By: Eira Tansey
Preservation has always been central to the mission of research libraries, which are charged with preserving knowledge, in all its forms, for use. Digital material faces different preservation challenges than analog materials. Rapid changes in file formats, software and hardware mean that digital content created according to today’s best standards risks being unusable or degraded in the future.
At the University of Cincinnati Libraries, we have significant born-digital and digitized content. Much of this can be found in Scholar@UC, UCL Digital Collections, and Luna. Digital preservation refers to the various preservation measures undertaken to ensure long-term use and access of digital materials for enduring sustainable preservation. Archivists and librarians must make many key digital preservation decisions, such as whether to migrate old file formats to new ones, determining how and where to store files, and scheduling file integrity checks. Digital preservation is more than just backups, but storing extra copies of content is a critical component of a digital preservation strategy. To mitigate against complete loss, it is important to store extra copies in different locations. According to the National Digital Stewardship Alliance, increasingly enhanced levels of digital preservation emphasize greater geographic distribution of copies.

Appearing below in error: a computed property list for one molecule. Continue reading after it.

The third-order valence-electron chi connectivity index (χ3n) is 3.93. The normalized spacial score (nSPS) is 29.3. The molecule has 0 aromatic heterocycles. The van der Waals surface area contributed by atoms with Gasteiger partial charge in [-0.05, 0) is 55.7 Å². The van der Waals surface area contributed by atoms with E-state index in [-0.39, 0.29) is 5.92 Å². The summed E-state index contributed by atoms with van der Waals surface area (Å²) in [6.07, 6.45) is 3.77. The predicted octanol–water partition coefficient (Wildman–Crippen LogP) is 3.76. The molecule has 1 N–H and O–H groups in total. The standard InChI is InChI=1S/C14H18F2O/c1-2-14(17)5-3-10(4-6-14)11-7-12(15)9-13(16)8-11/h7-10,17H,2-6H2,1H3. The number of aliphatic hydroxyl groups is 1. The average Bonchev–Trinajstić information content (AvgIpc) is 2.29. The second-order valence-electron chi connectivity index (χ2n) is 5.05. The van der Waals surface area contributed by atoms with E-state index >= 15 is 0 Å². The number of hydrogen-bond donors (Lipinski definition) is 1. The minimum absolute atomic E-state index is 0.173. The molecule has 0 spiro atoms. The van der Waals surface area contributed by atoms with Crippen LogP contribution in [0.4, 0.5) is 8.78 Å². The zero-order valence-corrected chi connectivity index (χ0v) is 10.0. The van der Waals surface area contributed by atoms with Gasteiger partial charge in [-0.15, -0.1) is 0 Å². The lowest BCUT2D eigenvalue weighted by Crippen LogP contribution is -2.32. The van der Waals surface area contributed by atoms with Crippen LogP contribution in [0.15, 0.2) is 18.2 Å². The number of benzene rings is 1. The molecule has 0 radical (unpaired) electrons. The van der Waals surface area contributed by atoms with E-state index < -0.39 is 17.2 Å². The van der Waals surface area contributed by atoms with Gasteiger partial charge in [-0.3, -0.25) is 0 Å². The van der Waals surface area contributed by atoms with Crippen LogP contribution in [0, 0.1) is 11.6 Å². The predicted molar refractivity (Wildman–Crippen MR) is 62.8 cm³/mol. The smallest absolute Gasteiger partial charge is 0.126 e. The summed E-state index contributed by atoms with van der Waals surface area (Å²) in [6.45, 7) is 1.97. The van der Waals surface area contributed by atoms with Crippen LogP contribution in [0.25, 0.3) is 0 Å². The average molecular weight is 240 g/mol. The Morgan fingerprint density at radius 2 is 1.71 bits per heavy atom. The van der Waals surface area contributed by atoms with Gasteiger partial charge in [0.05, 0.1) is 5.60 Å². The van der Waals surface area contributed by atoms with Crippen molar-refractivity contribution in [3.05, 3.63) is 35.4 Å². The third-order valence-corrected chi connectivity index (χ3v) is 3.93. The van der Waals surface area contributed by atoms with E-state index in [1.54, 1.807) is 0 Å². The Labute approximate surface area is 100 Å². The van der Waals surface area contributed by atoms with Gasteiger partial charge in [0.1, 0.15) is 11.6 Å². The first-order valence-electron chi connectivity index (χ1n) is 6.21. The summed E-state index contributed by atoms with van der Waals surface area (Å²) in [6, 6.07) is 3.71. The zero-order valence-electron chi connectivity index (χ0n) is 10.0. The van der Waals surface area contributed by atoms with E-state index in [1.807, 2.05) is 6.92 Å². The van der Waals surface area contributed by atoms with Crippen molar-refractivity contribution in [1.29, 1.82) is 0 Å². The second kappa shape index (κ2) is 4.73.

To accomplish the geographical distribution of our copies, UC Libraries is an active member of Academic Preservation Trust (also known as APTrust). We have been a member of APTrust since late 2013. APTrust provides a “dark archive” for participating members who transfer content that is then replicated across multiple servers in different locations.
In my capacity as UC’s digital archivist, and as chair of the Libraries’ recent Digital Preservation Working Group, I recently attended my first APTrust meeting at the University of Maryland (College Park) Libraries. Dean Xuemao Wang and Library CTO May Chang also attended the recent meeting. The meeting lasted a day and a half, kicking off with a talk from Phil Bourne, director of the UVA Data Science Institute on the challenges of open data within higher education. Subsequent meetings over the rest of the time together concerned growth of the consortium, technical updates, and what type of work to prioritize over the next several months. University of Cincinnati is a very active member of APTrust, as demonstrated by our ongoing participation in organizational governance and our transfer of over half a million files to date.
The meeting was an enormously valuable experience – as I continue our work with preserving the university’s born-digital history, it is critical to participate in the discussions that have major implications for our local approaches to digital preservation.